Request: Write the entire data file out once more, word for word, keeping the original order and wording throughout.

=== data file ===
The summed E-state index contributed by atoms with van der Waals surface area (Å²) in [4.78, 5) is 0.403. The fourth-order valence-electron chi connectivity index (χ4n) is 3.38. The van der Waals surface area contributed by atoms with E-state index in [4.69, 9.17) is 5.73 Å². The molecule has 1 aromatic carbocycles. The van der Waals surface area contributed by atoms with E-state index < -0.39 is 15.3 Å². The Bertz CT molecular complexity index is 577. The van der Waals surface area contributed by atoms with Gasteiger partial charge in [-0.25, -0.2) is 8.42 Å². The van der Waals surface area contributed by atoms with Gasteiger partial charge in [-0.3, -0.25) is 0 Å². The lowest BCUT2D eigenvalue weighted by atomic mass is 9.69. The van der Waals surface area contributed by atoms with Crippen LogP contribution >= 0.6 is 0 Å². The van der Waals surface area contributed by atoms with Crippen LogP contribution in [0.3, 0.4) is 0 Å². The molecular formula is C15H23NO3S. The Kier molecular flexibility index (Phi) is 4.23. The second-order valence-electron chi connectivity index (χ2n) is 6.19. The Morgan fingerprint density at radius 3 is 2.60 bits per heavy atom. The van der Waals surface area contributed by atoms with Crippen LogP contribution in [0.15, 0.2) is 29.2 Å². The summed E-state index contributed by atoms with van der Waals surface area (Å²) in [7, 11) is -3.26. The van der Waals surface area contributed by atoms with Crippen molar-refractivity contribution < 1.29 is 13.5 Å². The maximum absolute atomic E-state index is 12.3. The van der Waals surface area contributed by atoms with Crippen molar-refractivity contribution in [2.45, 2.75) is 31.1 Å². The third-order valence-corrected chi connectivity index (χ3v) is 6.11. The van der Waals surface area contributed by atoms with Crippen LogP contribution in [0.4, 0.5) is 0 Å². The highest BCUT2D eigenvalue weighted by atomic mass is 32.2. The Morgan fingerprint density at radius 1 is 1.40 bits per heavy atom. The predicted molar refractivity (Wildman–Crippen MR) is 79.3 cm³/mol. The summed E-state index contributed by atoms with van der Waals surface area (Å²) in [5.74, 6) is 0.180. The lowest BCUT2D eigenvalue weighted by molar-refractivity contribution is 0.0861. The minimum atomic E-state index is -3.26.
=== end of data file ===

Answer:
The summed E-state index contributed by atoms with van der Waals surface area (Å²) in [4.78, 5) is 0.403. The fourth-order valence-electron chi connectivity index (χ4n) is 3.38. The van der Waals surface area contributed by atoms with E-state index in [4.69, 9.17) is 5.73 Å². The molecule has 1 aromatic carbocycles. The van der Waals surface area contributed by atoms with E-state index < -0.39 is 15.3 Å². The Bertz CT molecular complexity index is 577. The van der Waals surface area contributed by atoms with Gasteiger partial charge in [-0.25, -0.2) is 8.42 Å². The van der Waals surface area contributed by atoms with Gasteiger partial charge in [-0.3, -0.25) is 0 Å². The lowest BCUT2D eigenvalue weighted by atomic mass is 9.69. The van der Waals surface area contributed by atoms with Crippen LogP contribution >= 0.6 is 0 Å². The van der Waals surface area contributed by atoms with Crippen LogP contribution in [0.3, 0.4) is 0 Å². The molecular formula is C15H23NO3S. The Kier molecular flexibility index (Phi) is 4.23. The second-order valence-electron chi connectivity index (χ2n) is 6.19. The Morgan fingerprint density at radius 3 is 2.60 bits per heavy atom. The van der Waals surface area contributed by atoms with Crippen LogP contribution in [0.15, 0.2) is 29.2 Å². The summed E-state index contributed by atoms with van der Waals surface area (Å²) in [7, 11) is -3.26. The van der Waals surface area contributed by atoms with Crippen molar-refractivity contribution < 1.29 is 13.5 Å². The maximum absolute atomic E-state index is 12.3. The van der Waals surface area contributed by atoms with Crippen molar-refractivity contribution in [2.45, 2.75) is 31.1 Å². The third-order valence-corrected chi connectivity index (χ3v) is 6.11. The van der Waals surface area contributed by atoms with Crippen LogP contribution in [0.4, 0.5) is 0 Å². The highest BCUT2D eigenvalue weighted by atomic mass is 32.2. The Morgan fingerprint density at radius 1 is 1.40 bits per heavy atom. The predicted molar refractivity (Wildman–Crippen MR) is 79.3 cm³/mol. The summed E-state index contributed by atoms with van der Waals surface area (Å²) in [5.74, 6) is 0.180. The lowest BCUT2D eigenvalue weighted by molar-refractivity contribution is 0.0861. The minimum atomic E-state index is -3.26.